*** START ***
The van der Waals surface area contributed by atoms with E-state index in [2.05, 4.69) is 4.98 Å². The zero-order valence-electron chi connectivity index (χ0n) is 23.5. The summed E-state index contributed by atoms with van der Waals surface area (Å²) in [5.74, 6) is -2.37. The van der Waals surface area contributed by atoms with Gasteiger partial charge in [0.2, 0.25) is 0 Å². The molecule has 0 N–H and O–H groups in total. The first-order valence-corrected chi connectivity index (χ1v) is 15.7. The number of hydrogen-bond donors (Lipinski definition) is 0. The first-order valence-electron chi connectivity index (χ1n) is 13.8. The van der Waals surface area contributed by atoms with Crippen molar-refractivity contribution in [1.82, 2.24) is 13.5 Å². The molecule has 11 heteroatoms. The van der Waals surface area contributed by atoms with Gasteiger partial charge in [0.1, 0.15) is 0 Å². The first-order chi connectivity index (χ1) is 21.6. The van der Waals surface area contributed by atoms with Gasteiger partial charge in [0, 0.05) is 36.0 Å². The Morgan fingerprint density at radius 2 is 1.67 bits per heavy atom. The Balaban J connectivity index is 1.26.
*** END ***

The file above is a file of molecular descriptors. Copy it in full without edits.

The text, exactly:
The van der Waals surface area contributed by atoms with E-state index in [2.05, 4.69) is 4.98 Å². The zero-order valence-electron chi connectivity index (χ0n) is 23.5. The summed E-state index contributed by atoms with van der Waals surface area (Å²) in [5.74, 6) is -2.37. The van der Waals surface area contributed by atoms with Gasteiger partial charge in [0.2, 0.25) is 0 Å². The molecule has 0 N–H and O–H groups in total. The first-order valence-corrected chi connectivity index (χ1v) is 15.7. The number of hydrogen-bond donors (Lipinski definition) is 0. The first-order valence-electron chi connectivity index (χ1n) is 13.8. The van der Waals surface area contributed by atoms with Crippen molar-refractivity contribution in [1.82, 2.24) is 13.5 Å². The molecule has 11 heteroatoms. The van der Waals surface area contributed by atoms with Gasteiger partial charge in [0.1, 0.15) is 0 Å². The first-order chi connectivity index (χ1) is 21.6. The van der Waals surface area contributed by atoms with Gasteiger partial charge in [0, 0.05) is 36.0 Å². The Morgan fingerprint density at radius 2 is 1.67 bits per heavy atom. The Balaban J connectivity index is 1.26.